‘Make-up should not look like make-up’ | fashion and trends | Hindustan Times
Today in New Delhi, India
Nov 21, 2017-Tuesday
-°C
New Delhi
  • Humidity
    -
  • Wind
    -

‘Make-up should not look like make-up’

Bollywood make-up artist Rajesh Patil reveals secrets of the art of making people look good.

fashion and trends Updated: Feb 11, 2011 13:33 IST
Serena Menon

Their contribution to the making of a film may seem less, but make-up artistes single-handedly can make and break the ‘glamour’ quotient of a movie. Rajesh Patil has been making actresses look good for over 22 years. He swung into the spotlight last, when he created 12 different looks for Priyanka Chopra in What’s Your Rashee. His most recent work was for the actresses in Dil Toh Bachcha Hai Ji.

Talking about the intricacies of making different actors with varying skin tones look good, Patil says, “I was asked to go easy on Shazahn’s (Padamsee) look. She is fair, so the tone had to be soft. It is very easy to give someone a loud appearance. But the whole purpose of make-up is that it should not look like make-up.”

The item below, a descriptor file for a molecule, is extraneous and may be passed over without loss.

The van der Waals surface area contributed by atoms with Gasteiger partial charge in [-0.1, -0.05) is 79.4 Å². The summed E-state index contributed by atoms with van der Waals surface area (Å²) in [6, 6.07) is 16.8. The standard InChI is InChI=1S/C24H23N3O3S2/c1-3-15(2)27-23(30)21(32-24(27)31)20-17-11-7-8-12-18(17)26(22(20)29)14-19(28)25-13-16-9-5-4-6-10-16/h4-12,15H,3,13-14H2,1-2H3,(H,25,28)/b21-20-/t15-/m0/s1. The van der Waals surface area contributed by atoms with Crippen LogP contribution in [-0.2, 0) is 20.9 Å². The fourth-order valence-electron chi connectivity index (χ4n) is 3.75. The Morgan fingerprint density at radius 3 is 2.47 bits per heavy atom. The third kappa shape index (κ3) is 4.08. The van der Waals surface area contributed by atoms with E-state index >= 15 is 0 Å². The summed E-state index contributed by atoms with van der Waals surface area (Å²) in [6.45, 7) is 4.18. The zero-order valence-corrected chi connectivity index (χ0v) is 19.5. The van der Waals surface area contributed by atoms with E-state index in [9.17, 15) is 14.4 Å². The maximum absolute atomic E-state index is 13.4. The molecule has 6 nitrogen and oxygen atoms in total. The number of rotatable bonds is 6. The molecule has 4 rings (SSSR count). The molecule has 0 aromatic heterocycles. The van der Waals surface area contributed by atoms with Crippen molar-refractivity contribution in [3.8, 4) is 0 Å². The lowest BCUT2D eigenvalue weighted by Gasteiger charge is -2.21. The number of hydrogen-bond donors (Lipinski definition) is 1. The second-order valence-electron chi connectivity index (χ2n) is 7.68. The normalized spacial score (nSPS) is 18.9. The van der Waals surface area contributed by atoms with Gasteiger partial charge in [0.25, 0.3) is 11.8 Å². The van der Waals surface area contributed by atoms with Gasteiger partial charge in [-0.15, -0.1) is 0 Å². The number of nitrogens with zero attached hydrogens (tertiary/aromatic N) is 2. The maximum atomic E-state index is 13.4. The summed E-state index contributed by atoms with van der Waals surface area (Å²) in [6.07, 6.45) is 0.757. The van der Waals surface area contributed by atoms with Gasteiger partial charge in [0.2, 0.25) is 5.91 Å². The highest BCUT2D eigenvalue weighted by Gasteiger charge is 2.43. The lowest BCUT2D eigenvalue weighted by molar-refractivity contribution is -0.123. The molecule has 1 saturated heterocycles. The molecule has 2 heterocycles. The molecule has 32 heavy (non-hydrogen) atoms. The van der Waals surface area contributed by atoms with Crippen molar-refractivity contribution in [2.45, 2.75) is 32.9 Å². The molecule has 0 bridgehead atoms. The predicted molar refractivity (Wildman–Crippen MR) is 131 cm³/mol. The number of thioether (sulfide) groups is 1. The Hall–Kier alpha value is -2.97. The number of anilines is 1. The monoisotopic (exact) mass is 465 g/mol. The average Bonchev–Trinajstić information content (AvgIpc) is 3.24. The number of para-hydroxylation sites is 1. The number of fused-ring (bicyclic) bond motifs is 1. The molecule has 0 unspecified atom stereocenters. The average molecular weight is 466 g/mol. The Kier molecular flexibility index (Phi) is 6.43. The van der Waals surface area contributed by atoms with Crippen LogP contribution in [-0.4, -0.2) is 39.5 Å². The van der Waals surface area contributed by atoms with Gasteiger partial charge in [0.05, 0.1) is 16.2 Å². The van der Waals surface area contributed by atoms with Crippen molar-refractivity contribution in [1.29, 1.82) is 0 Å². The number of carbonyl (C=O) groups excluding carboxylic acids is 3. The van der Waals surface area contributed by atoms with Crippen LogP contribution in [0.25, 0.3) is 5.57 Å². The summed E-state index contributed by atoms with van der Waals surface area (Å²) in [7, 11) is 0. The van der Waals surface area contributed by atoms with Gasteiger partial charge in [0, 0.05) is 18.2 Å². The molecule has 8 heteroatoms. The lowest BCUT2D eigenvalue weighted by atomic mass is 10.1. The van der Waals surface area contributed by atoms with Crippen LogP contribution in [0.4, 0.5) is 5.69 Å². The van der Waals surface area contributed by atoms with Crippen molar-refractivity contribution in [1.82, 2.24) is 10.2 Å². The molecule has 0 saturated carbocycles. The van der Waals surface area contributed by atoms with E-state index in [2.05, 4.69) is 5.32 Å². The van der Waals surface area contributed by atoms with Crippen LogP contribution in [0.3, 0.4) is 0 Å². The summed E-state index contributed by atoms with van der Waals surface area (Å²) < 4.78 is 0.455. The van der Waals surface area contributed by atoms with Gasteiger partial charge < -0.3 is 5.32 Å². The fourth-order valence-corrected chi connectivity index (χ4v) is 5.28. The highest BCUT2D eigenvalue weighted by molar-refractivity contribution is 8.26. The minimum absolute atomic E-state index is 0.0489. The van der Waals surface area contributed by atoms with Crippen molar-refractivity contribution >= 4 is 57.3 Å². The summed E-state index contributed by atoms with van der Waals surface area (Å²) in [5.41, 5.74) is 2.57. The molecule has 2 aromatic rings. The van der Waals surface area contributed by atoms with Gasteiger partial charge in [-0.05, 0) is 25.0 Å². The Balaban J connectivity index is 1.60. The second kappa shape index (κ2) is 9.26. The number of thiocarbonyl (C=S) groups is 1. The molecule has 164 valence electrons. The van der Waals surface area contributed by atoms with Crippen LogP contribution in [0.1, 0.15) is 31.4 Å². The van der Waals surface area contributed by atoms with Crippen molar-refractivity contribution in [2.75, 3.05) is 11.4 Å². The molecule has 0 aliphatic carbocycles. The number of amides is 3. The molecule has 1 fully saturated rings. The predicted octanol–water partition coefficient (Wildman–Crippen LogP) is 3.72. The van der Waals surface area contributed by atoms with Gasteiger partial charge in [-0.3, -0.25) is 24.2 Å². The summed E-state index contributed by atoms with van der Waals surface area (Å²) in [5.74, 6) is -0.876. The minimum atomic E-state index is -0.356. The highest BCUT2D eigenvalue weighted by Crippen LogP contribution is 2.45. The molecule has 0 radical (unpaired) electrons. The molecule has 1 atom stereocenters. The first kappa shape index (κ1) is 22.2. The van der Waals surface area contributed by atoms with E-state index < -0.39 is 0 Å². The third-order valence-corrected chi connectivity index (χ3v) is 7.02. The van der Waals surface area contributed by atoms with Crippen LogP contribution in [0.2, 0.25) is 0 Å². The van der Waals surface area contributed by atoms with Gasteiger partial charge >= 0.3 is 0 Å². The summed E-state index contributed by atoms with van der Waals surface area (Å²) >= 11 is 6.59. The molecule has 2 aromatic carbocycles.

Many times, actors have to wear make-up for hours at a stretch. Especially in television shoots, the halogen lighting is known to have damaged several actors’ skin. Using the best quality make-up, of course, is of utmost importance. Spilling the beans on what make-up looks good on which skin tones, Patil says, “Fair people can never afford to wear loud make-up. It should be subtle, depending on the occasion. Major differentiation can be made with proper shades of lipstick or a high lighted eye shadow.” While he deems ‘foundation’ as the most essential part of any look, he also says that finding a perfect shade is the toughest. “We usually have a pallet of tones that we mix and match according to the actor’s skin. Finding your shade is the most important step towards looking good and not made up.”

According to him, fair women can afford to wear almost any colour on their lips, but those with a wheatish skin tone should stick only to nude shades. “A common mistake people make is that they only take their face and neck into consideration. Then, in pictures, the ears stand out,” he says. Though Patil himself was never trained in the technique, he recently launched his own make-up studio, Face Factor. “I learned from my seniors for about 10 years. I came from a small village, so I didn’t have an option. But now people do.”